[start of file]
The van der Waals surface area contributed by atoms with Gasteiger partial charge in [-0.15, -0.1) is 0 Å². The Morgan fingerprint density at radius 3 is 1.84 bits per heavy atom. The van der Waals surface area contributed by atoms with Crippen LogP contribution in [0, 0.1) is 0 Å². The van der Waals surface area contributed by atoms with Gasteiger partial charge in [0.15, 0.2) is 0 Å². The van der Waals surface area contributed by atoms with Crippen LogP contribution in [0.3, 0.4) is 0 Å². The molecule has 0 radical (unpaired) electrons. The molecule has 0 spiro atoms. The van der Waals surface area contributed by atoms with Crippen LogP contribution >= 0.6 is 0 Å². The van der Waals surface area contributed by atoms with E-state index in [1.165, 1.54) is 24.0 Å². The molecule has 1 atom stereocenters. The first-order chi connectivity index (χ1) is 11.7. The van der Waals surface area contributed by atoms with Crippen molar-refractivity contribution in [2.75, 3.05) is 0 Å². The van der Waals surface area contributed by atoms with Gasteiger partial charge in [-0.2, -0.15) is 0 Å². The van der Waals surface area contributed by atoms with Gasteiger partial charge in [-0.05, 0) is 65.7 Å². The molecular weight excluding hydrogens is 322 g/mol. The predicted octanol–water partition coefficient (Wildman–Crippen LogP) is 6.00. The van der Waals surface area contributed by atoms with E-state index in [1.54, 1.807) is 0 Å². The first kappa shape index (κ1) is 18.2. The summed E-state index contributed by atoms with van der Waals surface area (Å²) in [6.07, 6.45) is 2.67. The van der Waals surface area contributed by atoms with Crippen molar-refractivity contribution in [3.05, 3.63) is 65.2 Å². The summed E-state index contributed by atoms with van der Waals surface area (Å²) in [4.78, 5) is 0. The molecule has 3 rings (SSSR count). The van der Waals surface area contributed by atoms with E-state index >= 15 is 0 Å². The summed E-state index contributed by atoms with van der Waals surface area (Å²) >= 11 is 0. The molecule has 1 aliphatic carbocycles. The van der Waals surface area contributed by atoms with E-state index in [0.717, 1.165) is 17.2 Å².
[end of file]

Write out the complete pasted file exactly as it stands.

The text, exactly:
The van der Waals surface area contributed by atoms with Gasteiger partial charge in [-0.15, -0.1) is 0 Å². The Morgan fingerprint density at radius 3 is 1.84 bits per heavy atom. The van der Waals surface area contributed by atoms with Crippen LogP contribution in [0, 0.1) is 0 Å². The van der Waals surface area contributed by atoms with Gasteiger partial charge in [0.15, 0.2) is 0 Å². The van der Waals surface area contributed by atoms with Crippen LogP contribution in [0.3, 0.4) is 0 Å². The molecule has 0 radical (unpaired) electrons. The molecule has 0 spiro atoms. The van der Waals surface area contributed by atoms with Crippen LogP contribution >= 0.6 is 0 Å². The van der Waals surface area contributed by atoms with E-state index in [1.165, 1.54) is 24.0 Å². The molecule has 1 atom stereocenters. The first-order chi connectivity index (χ1) is 11.7. The van der Waals surface area contributed by atoms with Crippen molar-refractivity contribution in [2.75, 3.05) is 0 Å². The van der Waals surface area contributed by atoms with Gasteiger partial charge in [-0.2, -0.15) is 0 Å². The van der Waals surface area contributed by atoms with Gasteiger partial charge in [-0.05, 0) is 65.7 Å². The molecular weight excluding hydrogens is 322 g/mol. The predicted octanol–water partition coefficient (Wildman–Crippen LogP) is 6.00. The van der Waals surface area contributed by atoms with E-state index in [1.54, 1.807) is 0 Å². The first kappa shape index (κ1) is 18.2. The summed E-state index contributed by atoms with van der Waals surface area (Å²) in [6.07, 6.45) is 2.67. The van der Waals surface area contributed by atoms with Crippen molar-refractivity contribution in [3.05, 3.63) is 65.2 Å². The summed E-state index contributed by atoms with van der Waals surface area (Å²) in [4.78, 5) is 0. The molecule has 3 rings (SSSR count). The van der Waals surface area contributed by atoms with E-state index >= 15 is 0 Å². The summed E-state index contributed by atoms with van der Waals surface area (Å²) >= 11 is 0. The molecule has 1 aliphatic carbocycles. The van der Waals surface area contributed by atoms with E-state index in [0.717, 1.165) is 17.2 Å².